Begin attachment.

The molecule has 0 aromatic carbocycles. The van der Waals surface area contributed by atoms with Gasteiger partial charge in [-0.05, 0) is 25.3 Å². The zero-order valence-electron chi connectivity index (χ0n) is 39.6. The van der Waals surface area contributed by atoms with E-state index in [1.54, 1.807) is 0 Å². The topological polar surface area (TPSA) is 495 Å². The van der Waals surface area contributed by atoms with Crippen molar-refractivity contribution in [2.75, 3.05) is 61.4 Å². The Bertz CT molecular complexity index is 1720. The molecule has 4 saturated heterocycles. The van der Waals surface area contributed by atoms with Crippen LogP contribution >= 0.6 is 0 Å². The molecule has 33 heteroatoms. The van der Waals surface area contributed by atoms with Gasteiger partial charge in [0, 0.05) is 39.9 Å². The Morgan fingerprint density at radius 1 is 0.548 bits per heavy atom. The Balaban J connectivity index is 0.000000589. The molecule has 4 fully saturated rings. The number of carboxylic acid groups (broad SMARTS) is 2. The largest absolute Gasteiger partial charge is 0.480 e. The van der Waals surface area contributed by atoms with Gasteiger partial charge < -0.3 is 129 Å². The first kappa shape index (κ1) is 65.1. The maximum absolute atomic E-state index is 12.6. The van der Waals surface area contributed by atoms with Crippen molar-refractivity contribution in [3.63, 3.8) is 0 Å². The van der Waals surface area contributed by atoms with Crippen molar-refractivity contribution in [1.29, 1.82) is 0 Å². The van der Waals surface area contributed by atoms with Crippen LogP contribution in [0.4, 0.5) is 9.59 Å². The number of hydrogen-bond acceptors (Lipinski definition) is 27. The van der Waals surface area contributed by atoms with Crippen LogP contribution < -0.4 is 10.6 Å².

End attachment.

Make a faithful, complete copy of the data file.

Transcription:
The molecule has 0 aromatic carbocycles. The van der Waals surface area contributed by atoms with Gasteiger partial charge in [-0.05, 0) is 25.3 Å². The zero-order valence-electron chi connectivity index (χ0n) is 39.6. The van der Waals surface area contributed by atoms with E-state index in [1.54, 1.807) is 0 Å². The topological polar surface area (TPSA) is 495 Å². The van der Waals surface area contributed by atoms with Crippen molar-refractivity contribution in [2.75, 3.05) is 61.4 Å². The Bertz CT molecular complexity index is 1720. The molecule has 4 saturated heterocycles. The van der Waals surface area contributed by atoms with Crippen LogP contribution >= 0.6 is 0 Å². The molecule has 33 heteroatoms. The van der Waals surface area contributed by atoms with Gasteiger partial charge in [0, 0.05) is 39.9 Å². The Morgan fingerprint density at radius 1 is 0.548 bits per heavy atom. The Balaban J connectivity index is 0.000000589. The molecule has 4 fully saturated rings. The number of carboxylic acid groups (broad SMARTS) is 2. The largest absolute Gasteiger partial charge is 0.480 e. The van der Waals surface area contributed by atoms with Gasteiger partial charge < -0.3 is 129 Å². The first kappa shape index (κ1) is 65.1. The maximum absolute atomic E-state index is 12.6. The van der Waals surface area contributed by atoms with Crippen molar-refractivity contribution in [3.63, 3.8) is 0 Å². The van der Waals surface area contributed by atoms with Crippen molar-refractivity contribution in [1.29, 1.82) is 0 Å². The van der Waals surface area contributed by atoms with Crippen LogP contribution in [0.4, 0.5) is 9.59 Å². The number of hydrogen-bond acceptors (Lipinski definition) is 27. The van der Waals surface area contributed by atoms with Crippen LogP contribution < -0.4 is 10.6 Å².